It is a constitutional duty of the juror to confess the opposition to capital punishment because the stance has major implications on the outcome of the case. As that juror, there is no doubt that I should be honest in answering the question of the prosecutor relating to my stance. I will tell the prosecutor about my stance even if I will risk being excluded from the case. It is not right to avoid the truth and risk being involved in a case where the life of a human being is taken through execution. Standing for what is right is better than denying the truth and risk being a coward. I know that the court or the lawyers might exclude me from the case for telling the truth, but I believe that it is the best way for standing against capital punishment.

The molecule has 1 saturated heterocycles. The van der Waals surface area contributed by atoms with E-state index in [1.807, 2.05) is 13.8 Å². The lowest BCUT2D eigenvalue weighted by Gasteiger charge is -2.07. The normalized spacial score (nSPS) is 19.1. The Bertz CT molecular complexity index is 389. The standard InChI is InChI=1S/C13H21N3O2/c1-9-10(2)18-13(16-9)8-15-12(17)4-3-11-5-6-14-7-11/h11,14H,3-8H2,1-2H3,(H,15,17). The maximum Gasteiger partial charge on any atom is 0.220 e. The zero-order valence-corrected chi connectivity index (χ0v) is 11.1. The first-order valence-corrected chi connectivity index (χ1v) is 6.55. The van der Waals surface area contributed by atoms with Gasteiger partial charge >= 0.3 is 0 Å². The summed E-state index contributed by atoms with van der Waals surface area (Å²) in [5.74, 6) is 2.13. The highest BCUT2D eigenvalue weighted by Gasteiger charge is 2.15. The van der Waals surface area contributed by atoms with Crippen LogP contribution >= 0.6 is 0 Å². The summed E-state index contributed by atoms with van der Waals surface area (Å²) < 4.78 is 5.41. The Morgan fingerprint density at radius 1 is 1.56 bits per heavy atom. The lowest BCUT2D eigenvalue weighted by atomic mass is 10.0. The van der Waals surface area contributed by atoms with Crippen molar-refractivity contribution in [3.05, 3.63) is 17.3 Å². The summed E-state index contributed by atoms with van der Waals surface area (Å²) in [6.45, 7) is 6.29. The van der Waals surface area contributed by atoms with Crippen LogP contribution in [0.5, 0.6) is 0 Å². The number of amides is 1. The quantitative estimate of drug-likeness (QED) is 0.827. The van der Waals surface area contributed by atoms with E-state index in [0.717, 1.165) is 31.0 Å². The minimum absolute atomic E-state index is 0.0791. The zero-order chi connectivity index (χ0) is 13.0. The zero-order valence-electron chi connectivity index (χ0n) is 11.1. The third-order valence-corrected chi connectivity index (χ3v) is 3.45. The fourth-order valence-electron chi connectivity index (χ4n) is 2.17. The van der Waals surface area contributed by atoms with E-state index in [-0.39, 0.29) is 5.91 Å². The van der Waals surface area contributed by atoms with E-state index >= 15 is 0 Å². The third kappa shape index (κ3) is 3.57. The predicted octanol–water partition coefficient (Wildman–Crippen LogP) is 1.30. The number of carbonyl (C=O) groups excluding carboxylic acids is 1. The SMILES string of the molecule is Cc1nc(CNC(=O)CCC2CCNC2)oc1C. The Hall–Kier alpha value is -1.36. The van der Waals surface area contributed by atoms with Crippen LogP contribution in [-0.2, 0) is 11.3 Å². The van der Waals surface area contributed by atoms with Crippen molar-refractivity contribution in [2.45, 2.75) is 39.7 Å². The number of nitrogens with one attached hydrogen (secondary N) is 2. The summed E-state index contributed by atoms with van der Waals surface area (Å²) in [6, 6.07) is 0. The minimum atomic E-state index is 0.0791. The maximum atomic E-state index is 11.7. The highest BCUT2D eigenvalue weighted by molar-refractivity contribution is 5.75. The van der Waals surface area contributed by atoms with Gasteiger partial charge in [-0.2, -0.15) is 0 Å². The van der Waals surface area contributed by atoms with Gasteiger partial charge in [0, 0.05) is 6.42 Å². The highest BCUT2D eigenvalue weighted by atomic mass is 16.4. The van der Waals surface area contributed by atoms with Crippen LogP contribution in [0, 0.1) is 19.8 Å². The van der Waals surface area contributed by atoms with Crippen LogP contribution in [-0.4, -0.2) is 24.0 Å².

It is not possible to fight the negative effect of the criminal justice system when working within the system. This means that being a part of the jury will not be effective in preventing the execution from being carried out. It means I will have agreed to be part of something that I do not believe in and that am opposed to. I choose to stand with death qualification allowing the choice of the court to exclude me from the case. I believe that my feelings about capital punishment will have an effect on my decision as a juror. Thus, it is necessary that I am clear about this from the beginning for the prosecutor to decide on whether to include me on the case or not. If included, I will still maintain my stance.